Many Malaysians have this perception that eating places staffed by foreign workers are less hygienic.
But this operation in Penang, which saw 12 eating places shut down, showed that it was the majority of local workers who were the problem.
Check out this report:
State Health Committee chairman Dr Afif Bahardin said operators need to be vigilant in ensuring the cleanliness of the premises and that the food handlers they employed were protected from diseases.
He said a total of 136 people, which included 94 foreigners were checked if they were given typhoid jabs.
“A majority of the foreigners had fulfilled the requirement.
“Instead, it was a majority of the locals employed who did not get the typhoid jabs. This is a problem.
“It means that our own citizens did not act responsibly,” he said.
So it was the locals who were mainly the problem.
It is the same with crime. Some of us think that areas with large numbers of foreign workers are more prone to crime and social problems; therefore migrant workers are best segregated from the rest of the populations. But a couple of years ago, a top police officer said that statistics showed Malaysians rather than foreigners were the main offenders.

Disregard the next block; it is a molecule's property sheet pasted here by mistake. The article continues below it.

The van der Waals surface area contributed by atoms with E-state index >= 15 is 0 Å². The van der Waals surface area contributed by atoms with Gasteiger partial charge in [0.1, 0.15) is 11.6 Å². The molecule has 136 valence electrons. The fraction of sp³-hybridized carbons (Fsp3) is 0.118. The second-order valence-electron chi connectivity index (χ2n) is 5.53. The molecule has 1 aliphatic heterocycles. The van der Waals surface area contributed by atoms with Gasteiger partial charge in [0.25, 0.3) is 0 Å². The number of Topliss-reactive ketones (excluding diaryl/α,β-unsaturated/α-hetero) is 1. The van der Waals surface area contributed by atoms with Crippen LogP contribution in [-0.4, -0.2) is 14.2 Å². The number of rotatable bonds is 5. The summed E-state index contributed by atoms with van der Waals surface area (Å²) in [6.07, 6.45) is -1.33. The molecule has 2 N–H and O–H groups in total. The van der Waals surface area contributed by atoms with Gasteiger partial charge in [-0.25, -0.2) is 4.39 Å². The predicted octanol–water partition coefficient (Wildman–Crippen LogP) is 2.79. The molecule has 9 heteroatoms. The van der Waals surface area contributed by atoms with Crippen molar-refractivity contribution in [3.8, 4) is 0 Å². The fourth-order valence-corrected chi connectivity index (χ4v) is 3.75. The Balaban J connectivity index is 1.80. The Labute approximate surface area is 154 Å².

Speaking to reporters at KL Sentral after an awards ceremony on Friday, the Deputy Inspector-General of Police said Malaysians were still the main offenders.
“The highest contributors for crime are locals. However, there are also migrant workers who are involved in crimes such as robberies, house break-ins, prostitution and the like.
When asked if the influx of foreign workers would increase the crime index, Noor Rashid said yes.
“However, locals are still the largest contributor of crime,” he explained.
But still xenophobic attitudes to foreign workers persist, and we can see that in efforts to build separate migrant workers’ housing away from the rest of the population.